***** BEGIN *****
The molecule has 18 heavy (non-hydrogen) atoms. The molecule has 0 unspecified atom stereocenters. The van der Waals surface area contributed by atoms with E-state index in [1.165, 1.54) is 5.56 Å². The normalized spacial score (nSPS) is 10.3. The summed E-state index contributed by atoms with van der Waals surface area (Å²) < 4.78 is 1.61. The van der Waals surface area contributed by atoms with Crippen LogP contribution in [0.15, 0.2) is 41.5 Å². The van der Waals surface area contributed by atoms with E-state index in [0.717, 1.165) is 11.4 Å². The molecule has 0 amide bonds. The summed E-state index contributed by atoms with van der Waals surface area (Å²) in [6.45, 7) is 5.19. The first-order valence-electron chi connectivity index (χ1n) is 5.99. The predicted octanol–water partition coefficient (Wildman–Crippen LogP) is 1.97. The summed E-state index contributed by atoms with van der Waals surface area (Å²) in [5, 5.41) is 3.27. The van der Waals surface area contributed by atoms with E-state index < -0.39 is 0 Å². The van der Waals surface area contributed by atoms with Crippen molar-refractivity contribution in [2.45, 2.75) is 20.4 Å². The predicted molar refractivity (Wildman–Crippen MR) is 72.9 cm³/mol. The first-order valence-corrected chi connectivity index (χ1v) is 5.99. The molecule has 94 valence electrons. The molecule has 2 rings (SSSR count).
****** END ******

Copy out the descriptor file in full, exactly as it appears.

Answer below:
The molecule has 18 heavy (non-hydrogen) atoms. The molecule has 0 unspecified atom stereocenters. The van der Waals surface area contributed by atoms with E-state index in [1.165, 1.54) is 5.56 Å². The normalized spacial score (nSPS) is 10.3. The summed E-state index contributed by atoms with van der Waals surface area (Å²) < 4.78 is 1.61. The van der Waals surface area contributed by atoms with Crippen LogP contribution in [0.15, 0.2) is 41.5 Å². The van der Waals surface area contributed by atoms with E-state index in [0.717, 1.165) is 11.4 Å². The molecule has 0 amide bonds. The summed E-state index contributed by atoms with van der Waals surface area (Å²) in [6.45, 7) is 5.19. The first-order valence-electron chi connectivity index (χ1n) is 5.99. The predicted octanol–water partition coefficient (Wildman–Crippen LogP) is 1.97. The summed E-state index contributed by atoms with van der Waals surface area (Å²) in [5, 5.41) is 3.27. The van der Waals surface area contributed by atoms with E-state index < -0.39 is 0 Å². The van der Waals surface area contributed by atoms with Crippen molar-refractivity contribution in [2.45, 2.75) is 20.4 Å². The predicted molar refractivity (Wildman–Crippen MR) is 72.9 cm³/mol. The first-order valence-corrected chi connectivity index (χ1v) is 5.99. The molecule has 94 valence electrons. The molecule has 2 rings (SSSR count).